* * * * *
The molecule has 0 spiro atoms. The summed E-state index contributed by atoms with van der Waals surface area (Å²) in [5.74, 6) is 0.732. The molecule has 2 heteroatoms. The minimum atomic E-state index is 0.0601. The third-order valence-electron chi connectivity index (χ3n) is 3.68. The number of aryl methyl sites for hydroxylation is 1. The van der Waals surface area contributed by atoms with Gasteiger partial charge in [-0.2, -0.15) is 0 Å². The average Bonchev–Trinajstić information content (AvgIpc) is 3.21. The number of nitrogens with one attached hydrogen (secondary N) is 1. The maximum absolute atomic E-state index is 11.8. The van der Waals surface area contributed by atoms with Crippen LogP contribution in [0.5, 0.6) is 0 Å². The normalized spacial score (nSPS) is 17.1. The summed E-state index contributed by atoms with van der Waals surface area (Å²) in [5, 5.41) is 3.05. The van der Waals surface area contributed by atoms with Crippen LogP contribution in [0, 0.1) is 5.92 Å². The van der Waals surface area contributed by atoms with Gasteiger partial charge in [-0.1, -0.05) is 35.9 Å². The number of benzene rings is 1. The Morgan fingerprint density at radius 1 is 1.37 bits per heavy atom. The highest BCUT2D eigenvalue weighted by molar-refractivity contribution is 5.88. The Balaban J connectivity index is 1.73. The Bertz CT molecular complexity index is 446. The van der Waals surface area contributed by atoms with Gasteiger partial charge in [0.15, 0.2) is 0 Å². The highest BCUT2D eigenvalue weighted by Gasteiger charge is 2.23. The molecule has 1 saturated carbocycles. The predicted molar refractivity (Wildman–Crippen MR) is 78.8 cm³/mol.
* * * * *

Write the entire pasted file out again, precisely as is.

The molecule has 0 spiro atoms. The summed E-state index contributed by atoms with van der Waals surface area (Å²) in [5.74, 6) is 0.732. The molecule has 2 heteroatoms. The minimum atomic E-state index is 0.0601. The third-order valence-electron chi connectivity index (χ3n) is 3.68. The number of aryl methyl sites for hydroxylation is 1. The van der Waals surface area contributed by atoms with Gasteiger partial charge in [-0.2, -0.15) is 0 Å². The average Bonchev–Trinajstić information content (AvgIpc) is 3.21. The number of nitrogens with one attached hydrogen (secondary N) is 1. The maximum absolute atomic E-state index is 11.8. The van der Waals surface area contributed by atoms with Crippen LogP contribution in [0.5, 0.6) is 0 Å². The normalized spacial score (nSPS) is 17.1. The summed E-state index contributed by atoms with van der Waals surface area (Å²) in [5, 5.41) is 3.05. The van der Waals surface area contributed by atoms with Crippen LogP contribution in [0, 0.1) is 5.92 Å². The van der Waals surface area contributed by atoms with Gasteiger partial charge in [-0.1, -0.05) is 35.9 Å². The number of benzene rings is 1. The Morgan fingerprint density at radius 1 is 1.37 bits per heavy atom. The highest BCUT2D eigenvalue weighted by molar-refractivity contribution is 5.88. The Balaban J connectivity index is 1.73. The Bertz CT molecular complexity index is 446. The van der Waals surface area contributed by atoms with Gasteiger partial charge in [0.15, 0.2) is 0 Å². The highest BCUT2D eigenvalue weighted by Gasteiger charge is 2.23. The molecule has 1 saturated carbocycles. The predicted molar refractivity (Wildman–Crippen MR) is 78.8 cm³/mol.